While these two terms are used quite interchangeably, they denote different medical events. A heart attack (myocardial infarction) is a circulation problem that involves blood flow being blocked from reaching the heart. During cardiac arrest, an electrical problem causes the heart to stop beating and needs to be restarted.
We’ve all heard these terms at one point or another. Because they’re both serious conditions and quite similar in symptoms, we also tend to lump them together and treat them as synonyms. That being said, however, they are not the same thing, and they are not interchangeable.
So let’s dive into the differences between them.
These occur when one of the coronary arteries supplying oxygenated blood to a section of the heart gets blocked. If this blockage isn’t cleared quickly, cells in the affected area of the heart start dying due to a lack of oxygen. This effect builds up over time so the longer an individual goes without treatment, the more damage accumulates in tissues in that part of their heart.
Blockages are typically caused by build-ups of fat, either cholesterol (that’s why your doctor is so insistent you lower it), or a series of other substances.
While symptoms can definitely be immediate and intense (such as feelings of pressure, tightness, or intense pain in the chest), they can also occur over time, up to weeks in advance of an actual heart attack. There is also quite a large degree of variation in regards to the symptoms of various patients. Women can have different symptoms than men; some patients have no symptoms at all. Angina (recurrent chest pain or pressure) triggered by physical activity and relieved by stress is the most common and earliest warning sign of heart attack.
That being said, it’s important to act quickly in case you’re experiencing these symptoms or think you’re having a heart attack. Call emergency services even if you’re not sure you’re having a heart attack, as every minute matters. Emergency services personnel can begin treatment the moment when they arrive; getting to the hospital by yourself would take a lot longer. They can also provide resuscitation in case a patient’s heart has stopped completely.
Unlike a heart attack, cardiac arrest occurs suddenly and very often without warning. It involves an abrupt loss of heart function and can be extremely dangerous.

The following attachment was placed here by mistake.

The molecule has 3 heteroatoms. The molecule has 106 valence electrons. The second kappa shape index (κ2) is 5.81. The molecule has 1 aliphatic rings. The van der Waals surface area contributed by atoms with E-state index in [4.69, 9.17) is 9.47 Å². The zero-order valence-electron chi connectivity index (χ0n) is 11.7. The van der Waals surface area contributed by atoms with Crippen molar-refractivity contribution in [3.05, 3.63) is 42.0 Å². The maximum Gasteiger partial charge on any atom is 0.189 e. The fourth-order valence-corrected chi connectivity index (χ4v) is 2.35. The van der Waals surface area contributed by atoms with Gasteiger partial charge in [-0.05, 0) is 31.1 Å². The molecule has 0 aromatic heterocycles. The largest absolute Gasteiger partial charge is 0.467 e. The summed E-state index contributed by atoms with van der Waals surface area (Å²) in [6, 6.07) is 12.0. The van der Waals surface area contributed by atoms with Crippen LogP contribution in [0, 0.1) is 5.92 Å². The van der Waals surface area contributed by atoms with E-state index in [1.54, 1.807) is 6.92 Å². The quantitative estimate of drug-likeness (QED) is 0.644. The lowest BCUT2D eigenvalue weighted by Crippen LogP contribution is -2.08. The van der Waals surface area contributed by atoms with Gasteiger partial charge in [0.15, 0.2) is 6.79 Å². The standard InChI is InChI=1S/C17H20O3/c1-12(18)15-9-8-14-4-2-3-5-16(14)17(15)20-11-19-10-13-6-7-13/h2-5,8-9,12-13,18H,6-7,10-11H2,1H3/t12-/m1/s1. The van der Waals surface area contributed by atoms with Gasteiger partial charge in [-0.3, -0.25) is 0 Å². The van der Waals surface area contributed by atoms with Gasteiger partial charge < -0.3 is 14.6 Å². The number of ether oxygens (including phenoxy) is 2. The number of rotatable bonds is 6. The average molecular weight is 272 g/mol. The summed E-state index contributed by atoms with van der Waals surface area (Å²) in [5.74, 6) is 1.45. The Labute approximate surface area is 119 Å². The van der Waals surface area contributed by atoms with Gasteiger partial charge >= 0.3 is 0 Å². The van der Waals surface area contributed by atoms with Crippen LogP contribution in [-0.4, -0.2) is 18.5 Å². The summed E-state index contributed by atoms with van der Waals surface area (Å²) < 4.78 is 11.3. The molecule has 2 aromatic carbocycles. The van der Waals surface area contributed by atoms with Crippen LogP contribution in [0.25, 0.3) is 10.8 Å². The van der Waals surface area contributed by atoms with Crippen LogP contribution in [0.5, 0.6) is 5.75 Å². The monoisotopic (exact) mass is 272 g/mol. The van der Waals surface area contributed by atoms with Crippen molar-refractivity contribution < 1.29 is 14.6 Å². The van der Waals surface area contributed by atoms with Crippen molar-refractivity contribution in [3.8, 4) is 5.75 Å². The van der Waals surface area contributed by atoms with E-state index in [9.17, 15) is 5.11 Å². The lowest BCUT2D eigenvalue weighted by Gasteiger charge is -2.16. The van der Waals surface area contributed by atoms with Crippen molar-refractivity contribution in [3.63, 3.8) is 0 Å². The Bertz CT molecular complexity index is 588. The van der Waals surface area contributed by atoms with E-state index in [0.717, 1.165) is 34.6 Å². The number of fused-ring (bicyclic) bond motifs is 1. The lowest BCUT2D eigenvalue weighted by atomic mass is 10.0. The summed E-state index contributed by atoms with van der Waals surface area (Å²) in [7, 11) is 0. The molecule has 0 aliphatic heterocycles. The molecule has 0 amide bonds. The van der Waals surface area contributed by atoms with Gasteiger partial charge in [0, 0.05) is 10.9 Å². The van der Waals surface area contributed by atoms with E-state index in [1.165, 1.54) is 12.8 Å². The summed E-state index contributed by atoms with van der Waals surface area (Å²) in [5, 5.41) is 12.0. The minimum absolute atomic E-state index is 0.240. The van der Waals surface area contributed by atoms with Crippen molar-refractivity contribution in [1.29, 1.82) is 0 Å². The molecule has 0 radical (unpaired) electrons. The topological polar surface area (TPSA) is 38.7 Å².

It is caused by an electrical malfunction in the heart which produces arrhythmia (irregular heartbeat). Due to this disruption, blood flow to the brain, lungs, and other organs is disrupted — and with it, the flow of oxygen as well. The lack of oxygen supply to the brain can render a person unconscious in mere seconds and stop heart function completely. Victims of cardiac arrest can die within minutes without treatment.
Symptoms of cardiac arrest include dizziness, loss of consciousness, and shortness of breath. Cardiac arrest events can happen in individuals who may or may not have been diagnosed with heart disease. It may be reversed, however, if CPR is performed on the patient, and a defibrillator is used to restore a normal heart rhythm within a few minutes.
If someone near you is experiencing cardiac arrest, first call emergency services. Then, get an automated external defibrillator (AED) if one is available; if not, begin performing CPR on the patient. If two people are available, one should begin CPR immediately, while the other handles the call and retrieves an AED. If AED solutions are available, they must be used as quickly as possible.
It may be needed that you perform CPR on the patient for a longer period of time. If that’s the case, don’t worry. Hands-only CPR to the beat of “Stayin’ Alive” can double or even triple a victim’s chances of survival — hang in there!
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